Because of my orthopaedic care, I can successfully officiate high school softball and football games pain-free.
It has been quite a journey to get to the point where I am now. I had three minor meniscus surgeries in the 2000s, but Dr. Hagen had told me I would definitely be a candidate for knee replacement on both knees at some point in the future. While I dealt with pain for some time, it gradually got to the point in late 2009 and early 2010 that it was almost unbearable to drive or ride in a car unless my legs were straight out and I was always in some state of discomfort.
I officiated by first softball game in late March behind the plate and really didn’t have too much trouble. However, the next evening I worked a 3-man game at a local high school that involved a lot of scoring and a whole lot of running. I really struggled the entire game and afterwards knew that I could not handle another game, let along a 50-game schedule. I went home that evening and contacted a person in Terre Haute, IN to help cover my southern games and another person here in Lafayette to cover games in this area. In my mind I was RETIRING from officiating. In doing so, I had two different people who contacted me about replacing me for certain games comment that they were familiar with people who had had knee replacements and came back to officiate. This lead me to contact Dr. Hagen’s nurse, Jean, to ask her a few questions. Among things I asked her were, “Can both knees be replaced at the same time?” I knew both were about equally damaged and painful. I also asked if she could get me in to see Dr. Hagen quickly and, if he agreed, about how long I might I have to wait to have this done.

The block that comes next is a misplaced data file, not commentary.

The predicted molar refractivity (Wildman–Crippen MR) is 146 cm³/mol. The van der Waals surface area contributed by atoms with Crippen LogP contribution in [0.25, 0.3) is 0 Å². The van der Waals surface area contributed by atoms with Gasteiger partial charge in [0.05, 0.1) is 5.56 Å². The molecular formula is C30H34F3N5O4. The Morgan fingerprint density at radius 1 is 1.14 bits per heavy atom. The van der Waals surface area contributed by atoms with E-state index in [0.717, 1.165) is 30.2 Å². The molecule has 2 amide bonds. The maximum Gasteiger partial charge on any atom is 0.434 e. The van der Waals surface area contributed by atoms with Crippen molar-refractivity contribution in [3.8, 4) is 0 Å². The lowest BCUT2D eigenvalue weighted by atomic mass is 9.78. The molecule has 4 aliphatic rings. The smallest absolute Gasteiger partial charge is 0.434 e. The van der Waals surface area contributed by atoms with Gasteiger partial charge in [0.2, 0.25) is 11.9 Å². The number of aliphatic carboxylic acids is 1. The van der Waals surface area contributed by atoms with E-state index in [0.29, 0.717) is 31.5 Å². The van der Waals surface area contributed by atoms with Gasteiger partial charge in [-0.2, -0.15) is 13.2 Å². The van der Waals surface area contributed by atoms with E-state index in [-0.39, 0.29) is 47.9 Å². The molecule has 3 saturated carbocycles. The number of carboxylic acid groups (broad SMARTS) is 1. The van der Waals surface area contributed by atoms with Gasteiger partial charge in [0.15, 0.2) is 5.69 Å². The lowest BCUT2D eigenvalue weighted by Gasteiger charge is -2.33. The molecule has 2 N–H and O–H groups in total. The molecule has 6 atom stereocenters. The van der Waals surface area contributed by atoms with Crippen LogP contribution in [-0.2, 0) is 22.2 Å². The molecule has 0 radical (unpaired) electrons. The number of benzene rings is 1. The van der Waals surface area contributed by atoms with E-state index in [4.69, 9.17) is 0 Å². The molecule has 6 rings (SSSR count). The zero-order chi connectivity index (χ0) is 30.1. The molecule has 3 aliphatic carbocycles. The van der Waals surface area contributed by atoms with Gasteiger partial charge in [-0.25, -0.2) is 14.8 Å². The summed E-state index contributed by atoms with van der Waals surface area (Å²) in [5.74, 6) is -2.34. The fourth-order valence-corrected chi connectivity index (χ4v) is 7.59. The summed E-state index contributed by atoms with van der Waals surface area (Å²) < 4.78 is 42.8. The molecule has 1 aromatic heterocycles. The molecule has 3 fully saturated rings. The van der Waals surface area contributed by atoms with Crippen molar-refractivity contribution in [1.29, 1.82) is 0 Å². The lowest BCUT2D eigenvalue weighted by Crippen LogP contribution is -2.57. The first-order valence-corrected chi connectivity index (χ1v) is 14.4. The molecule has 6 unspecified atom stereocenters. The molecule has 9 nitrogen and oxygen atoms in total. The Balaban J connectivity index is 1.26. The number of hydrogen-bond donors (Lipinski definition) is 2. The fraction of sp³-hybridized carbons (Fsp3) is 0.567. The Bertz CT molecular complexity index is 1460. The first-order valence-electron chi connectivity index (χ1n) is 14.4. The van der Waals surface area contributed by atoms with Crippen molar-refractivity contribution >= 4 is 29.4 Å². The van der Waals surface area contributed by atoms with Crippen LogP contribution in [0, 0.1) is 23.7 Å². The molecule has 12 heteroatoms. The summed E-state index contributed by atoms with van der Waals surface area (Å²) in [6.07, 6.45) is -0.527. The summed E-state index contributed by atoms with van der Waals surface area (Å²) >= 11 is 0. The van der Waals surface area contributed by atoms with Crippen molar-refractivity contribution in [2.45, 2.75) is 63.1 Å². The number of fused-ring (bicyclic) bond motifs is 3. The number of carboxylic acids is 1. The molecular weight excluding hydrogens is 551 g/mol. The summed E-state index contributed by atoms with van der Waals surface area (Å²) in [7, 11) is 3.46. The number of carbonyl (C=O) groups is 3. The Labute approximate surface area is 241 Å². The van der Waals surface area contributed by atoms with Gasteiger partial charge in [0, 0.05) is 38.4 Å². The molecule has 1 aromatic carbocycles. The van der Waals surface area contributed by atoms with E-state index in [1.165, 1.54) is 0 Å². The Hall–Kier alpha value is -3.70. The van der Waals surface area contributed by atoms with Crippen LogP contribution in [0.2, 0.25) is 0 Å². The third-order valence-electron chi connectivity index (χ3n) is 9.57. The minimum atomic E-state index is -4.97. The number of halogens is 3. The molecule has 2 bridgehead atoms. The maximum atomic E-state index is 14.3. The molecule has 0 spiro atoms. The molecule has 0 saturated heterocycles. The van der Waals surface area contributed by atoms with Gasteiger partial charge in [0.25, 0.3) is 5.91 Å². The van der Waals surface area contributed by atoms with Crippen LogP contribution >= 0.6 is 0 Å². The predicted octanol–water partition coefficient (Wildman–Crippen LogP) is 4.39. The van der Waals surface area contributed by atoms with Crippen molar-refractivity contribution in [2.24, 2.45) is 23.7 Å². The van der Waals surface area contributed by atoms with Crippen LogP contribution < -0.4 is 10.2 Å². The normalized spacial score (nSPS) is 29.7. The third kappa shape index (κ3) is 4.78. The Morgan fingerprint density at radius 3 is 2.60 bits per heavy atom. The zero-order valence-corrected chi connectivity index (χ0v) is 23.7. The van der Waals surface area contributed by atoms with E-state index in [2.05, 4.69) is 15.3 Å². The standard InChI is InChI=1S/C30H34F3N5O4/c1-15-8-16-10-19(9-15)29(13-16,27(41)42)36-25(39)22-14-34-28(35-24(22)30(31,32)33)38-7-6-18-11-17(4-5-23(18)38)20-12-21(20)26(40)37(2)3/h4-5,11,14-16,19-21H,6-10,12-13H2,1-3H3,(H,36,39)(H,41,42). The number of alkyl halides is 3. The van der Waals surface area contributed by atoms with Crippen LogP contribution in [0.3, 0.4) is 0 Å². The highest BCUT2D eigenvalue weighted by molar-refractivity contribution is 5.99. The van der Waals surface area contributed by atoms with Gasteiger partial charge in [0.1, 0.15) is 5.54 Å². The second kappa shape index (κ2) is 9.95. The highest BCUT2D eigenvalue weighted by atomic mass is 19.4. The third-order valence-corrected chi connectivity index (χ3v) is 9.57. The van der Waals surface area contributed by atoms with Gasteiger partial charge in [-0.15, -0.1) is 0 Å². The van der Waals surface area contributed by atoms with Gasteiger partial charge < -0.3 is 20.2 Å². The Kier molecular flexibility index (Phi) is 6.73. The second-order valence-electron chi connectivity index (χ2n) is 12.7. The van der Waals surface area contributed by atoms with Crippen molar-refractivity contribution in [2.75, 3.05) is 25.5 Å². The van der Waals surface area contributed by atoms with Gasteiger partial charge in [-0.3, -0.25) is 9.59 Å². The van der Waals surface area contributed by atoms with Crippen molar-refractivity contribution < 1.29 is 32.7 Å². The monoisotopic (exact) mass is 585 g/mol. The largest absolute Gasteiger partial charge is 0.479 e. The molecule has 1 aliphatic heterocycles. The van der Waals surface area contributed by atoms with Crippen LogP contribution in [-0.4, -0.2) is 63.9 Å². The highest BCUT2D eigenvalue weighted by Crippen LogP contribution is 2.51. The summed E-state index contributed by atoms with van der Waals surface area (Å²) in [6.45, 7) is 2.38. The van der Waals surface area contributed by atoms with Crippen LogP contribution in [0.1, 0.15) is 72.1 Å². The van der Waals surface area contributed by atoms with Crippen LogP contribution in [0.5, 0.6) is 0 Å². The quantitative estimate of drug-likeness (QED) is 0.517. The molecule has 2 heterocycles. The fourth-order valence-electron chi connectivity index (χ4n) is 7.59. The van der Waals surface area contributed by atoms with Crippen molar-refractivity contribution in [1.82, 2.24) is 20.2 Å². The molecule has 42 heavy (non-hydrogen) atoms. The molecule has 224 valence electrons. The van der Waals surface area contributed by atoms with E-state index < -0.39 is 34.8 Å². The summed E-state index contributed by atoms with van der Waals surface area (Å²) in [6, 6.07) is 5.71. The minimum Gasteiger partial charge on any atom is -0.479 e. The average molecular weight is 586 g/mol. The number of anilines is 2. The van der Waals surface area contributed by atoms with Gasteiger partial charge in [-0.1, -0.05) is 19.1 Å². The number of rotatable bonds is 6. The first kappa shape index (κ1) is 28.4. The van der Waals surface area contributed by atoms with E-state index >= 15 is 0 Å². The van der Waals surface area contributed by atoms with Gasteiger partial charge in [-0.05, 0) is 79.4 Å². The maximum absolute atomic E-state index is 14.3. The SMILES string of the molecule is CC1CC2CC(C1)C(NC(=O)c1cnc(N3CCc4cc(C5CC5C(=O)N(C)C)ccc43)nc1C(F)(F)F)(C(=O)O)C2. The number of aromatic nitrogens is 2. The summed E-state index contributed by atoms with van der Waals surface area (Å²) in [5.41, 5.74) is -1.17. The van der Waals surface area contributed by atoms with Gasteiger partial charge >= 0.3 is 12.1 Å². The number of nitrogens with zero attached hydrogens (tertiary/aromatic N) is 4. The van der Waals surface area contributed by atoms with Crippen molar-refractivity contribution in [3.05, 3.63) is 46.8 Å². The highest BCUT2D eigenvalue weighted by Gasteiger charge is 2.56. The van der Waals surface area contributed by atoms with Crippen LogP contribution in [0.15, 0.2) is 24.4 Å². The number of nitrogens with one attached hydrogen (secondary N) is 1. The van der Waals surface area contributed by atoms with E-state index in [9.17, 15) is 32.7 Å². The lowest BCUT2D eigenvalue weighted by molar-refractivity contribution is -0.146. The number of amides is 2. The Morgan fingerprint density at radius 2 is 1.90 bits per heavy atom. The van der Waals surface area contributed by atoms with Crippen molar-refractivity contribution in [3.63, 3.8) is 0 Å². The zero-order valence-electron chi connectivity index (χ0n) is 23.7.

Jean quickly arranged an appointment for me and while I felt like I was begging to have this surgery, Dr. Hagen explained what had been done over the years, why I was in so much pain, and conclusively pointed out that about two-thirds of the poeple who had knees like mine had them replaced already and the other one-third were just buying time. This is what I wanted to hear. I needed this done and I was ready! Also, a part of the discussion was that besides being able to live a normal life I hoped to still officiate high school softball. It has been a passion of mine since I started in 1989 and I had worked three state championship games and wanted to continue for a few more years. Then Dr. Hagen mentioned football. While I had been officiating this since 2001 and also tremendously enjoyed this, I had completely given this up in my mind. When he asked about football he said I could probably get back for the 2010 season. I asked him, “You mean by the tournament in October?” He said, “No, in August to start the season!” I was incredulous! He told me that if I did everything he and the therapists wanted me to do, it could be done. This really got me excited to have the surgery and start getting my life back to normal.